Here was where the spirits of the dead could be reunited with their ancestors. The path of the spirits of dead kinsmen always led westward; so as to return to the land of their ancestors.
On every island there existed a prominent bluff pointing westward, bearing the name: “leap of the spirit” (leina-a-ka-uhane). The name marked the jumping-off place where the soul of the dead was believed to depart beyond the land of the living.
Kaʻena or Kaʻena Point (‘the heat’) is the westernmost tip of land on the island of Oʻahu. The point can be reached on foot from both the East (via Oʻahu’s North Shore / Mokuleʻia) and Southeast (via Waiʻanae Coast;) you cannot drive around the point.
When an individual lay on the deathbed, his soul left the body and wandered about; if all earthly obligations had been fulfilled, the soul continued wandering, otherwise it was returned to the body. In its continued wandering it then approached Leina a Kauʻhane. (DLNR)
“I send you with this a sketch of the west end of the Island of Oahu, showing the position of the Leina-Kauhane as related to that portion of the island. From this you will see that it is on the land near the shore line, about three-quarters of a mile from the western end of the Island of Oahu, known as Ka Lae-o-Kaena, or Kaena Point. The Leina-Kauhane is a large rock on a level plain, overlooking the sea with its sandy shore. On passing it the other day in the steam-cars, I was surprised to see a couple of little straw huts leaning against it. I presume they must have been erected by Japanese fisherman, for it is difficult to believe that any native Hawaiian would think of spending a night there where the spirits are supposed to pass. JE Emerson” (Journal of the Polynesian Society, 1902)
The volcano that created the Waiʻanae Mountain Range last erupted over 3-million years ago. On the narrow western point, the hard volcanic rock shows the mark of millennia of pounding waves – the carved sea cliﬀs of Mokuleʻia that rise above Kaʻena.
Dunes such as these were once found on most of the main Hawaiian Islands, and on them developed ecosystems unique in the world. The intense sunlight, low rainfall, strong winds and salt spray created a challenging environment at Kaʻena. It is the site of one of the last intact dune ecosystems in the main Hawaiian Islands.
Unfortunately, these dunes and the native species that live on them have almost entirely been lost to 1,500-years of change (since the humans first came to the Islands.)
The Kaʻena ahupuaʻa was probably the poorest ahupuaʻa in terms of arable land resources on Oʻahu. It is likely that Kaʻena was devoted exclusively to sweet potato, except for about 20 taro patches, terraced with rock facings, on the slopes below Uluhulu Gulch (irrigated from a spring on the hillside west of the gulch.) (Handy, DLNR)
Although very poor in terms of land, Kaʻena faced out onto very rich deep sea fishing grounds. Family groups fished along the shore for sustenance, and Chamberlain, in his journals written between 1822-1849, noted one such group, “... we passed Nenelea, a settlement of fishermen and a convenient place for hauling up their canoes ...” (DLNR)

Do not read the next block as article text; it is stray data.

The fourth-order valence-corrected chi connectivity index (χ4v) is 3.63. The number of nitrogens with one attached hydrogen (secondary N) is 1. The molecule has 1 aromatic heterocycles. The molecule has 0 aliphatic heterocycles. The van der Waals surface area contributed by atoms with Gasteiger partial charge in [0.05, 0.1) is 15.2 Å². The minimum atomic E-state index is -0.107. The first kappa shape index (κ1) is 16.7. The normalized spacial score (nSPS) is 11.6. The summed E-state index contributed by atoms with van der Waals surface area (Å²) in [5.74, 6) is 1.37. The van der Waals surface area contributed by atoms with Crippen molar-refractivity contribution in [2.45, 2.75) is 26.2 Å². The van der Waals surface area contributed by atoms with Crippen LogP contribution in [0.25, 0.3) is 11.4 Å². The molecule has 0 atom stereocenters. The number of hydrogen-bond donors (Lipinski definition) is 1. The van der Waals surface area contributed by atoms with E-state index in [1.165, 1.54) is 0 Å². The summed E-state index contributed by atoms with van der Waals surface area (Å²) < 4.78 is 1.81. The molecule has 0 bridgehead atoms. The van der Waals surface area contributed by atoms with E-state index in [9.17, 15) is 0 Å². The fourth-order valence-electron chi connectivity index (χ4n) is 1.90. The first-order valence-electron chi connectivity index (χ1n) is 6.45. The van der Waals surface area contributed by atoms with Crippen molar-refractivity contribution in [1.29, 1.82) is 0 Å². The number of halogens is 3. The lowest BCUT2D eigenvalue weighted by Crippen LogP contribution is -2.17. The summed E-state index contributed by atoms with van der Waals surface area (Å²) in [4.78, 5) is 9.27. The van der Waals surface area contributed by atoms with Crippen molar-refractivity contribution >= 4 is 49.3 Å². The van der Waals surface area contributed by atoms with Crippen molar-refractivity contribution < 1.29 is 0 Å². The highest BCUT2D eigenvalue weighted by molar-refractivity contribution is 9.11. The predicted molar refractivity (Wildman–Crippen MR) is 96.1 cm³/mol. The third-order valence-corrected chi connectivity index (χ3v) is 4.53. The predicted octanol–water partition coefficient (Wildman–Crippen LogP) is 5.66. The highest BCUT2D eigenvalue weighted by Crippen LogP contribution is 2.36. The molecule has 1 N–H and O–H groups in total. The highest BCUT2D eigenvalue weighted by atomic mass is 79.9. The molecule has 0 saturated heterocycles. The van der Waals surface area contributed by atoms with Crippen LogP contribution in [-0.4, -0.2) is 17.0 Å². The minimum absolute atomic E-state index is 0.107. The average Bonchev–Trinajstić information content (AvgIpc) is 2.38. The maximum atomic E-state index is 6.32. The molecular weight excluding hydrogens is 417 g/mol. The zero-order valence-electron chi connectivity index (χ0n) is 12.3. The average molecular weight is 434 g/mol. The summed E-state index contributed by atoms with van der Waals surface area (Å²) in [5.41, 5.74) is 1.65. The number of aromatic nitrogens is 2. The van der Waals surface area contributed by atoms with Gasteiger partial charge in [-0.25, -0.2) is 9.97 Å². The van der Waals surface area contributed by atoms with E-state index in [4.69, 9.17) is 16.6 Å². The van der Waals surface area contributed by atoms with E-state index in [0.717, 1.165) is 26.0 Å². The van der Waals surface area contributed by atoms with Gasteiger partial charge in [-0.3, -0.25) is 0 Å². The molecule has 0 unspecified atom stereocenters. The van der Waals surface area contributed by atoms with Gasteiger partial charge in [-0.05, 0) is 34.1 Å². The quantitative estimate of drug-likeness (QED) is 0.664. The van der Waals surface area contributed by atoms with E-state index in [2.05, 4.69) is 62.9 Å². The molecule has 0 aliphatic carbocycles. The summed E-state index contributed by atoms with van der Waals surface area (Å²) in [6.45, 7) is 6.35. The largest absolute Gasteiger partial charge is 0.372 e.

The abundance of fishing koʻa attests to the rich fishing off the coastline: Ponuahua, "a fishing shrine near the point, though it is not known which group of rocks was so designated” and Alauiki fishing shrine, "a group of stones near the edge of the water”. (DLNR)
In modern times (1983,) the State of Hawaiʻi designated Kaʻena Point as a Natural Area Reserve to protect nesting Laysan Albatrosses and wedge-tailed Shearwaters, Hawaiian monk seals and the fragile native strand vegetation that has been restored there.
The reserve provides refuge and a nesting area for the Laysan albatross, and is a potential nesting site for the green sea turtle and Hawaiian monk seal. During the winter breeding season, humpback whales will frequent the waters surrounding the point.
Nearly six feet of sand were lost due to vehicular erosion in less than ﬁve years. In response, motor-vehicles are now prohibited within the Reserve to help the dune ecosystem recover.
Because dogs and rats have killed nesting seabirds, a nearly ½-mile long, 6½-foot high predator-proof fence was constructed following an existing roadbed and encloses the tip of the Kaʻena Point peninsula, a total of 59-acres. Three unlocked double-door gates allow access by people.
After the fence was constructed, project personnel began to remove predatory animals from the reserve by using traps for larger animals and a combination of bait boxes and traps for rodents.
One of the last few remaining and easily-accessible wilderness areas on Oʻahu, Kaʻena Point is also part of the State Park system.
As part of the State Park, the Kaʻena Point Trail follows an old railroad bed and former dirt road that ran around the point. The trail leads to Kaʻena Point Natural Area Reserve.
From the Waiʻanae side, the trailhead is at the end of the paved road in the Keawaʻula Section of Kaʻena Point State Park and follows the dirt roadway for 2.4 miles to Kaʻena Point Natural Area Reserve. From the Mokuleʻia side, the trailhead is at the end of the paved road and follows the dirt roadway for 2.5 miles.
The image shows Kaʻena Point (DLNR.) In addition, I have included other related images in a folder of like name in the Photos section on my Facebook and Google+ pages.
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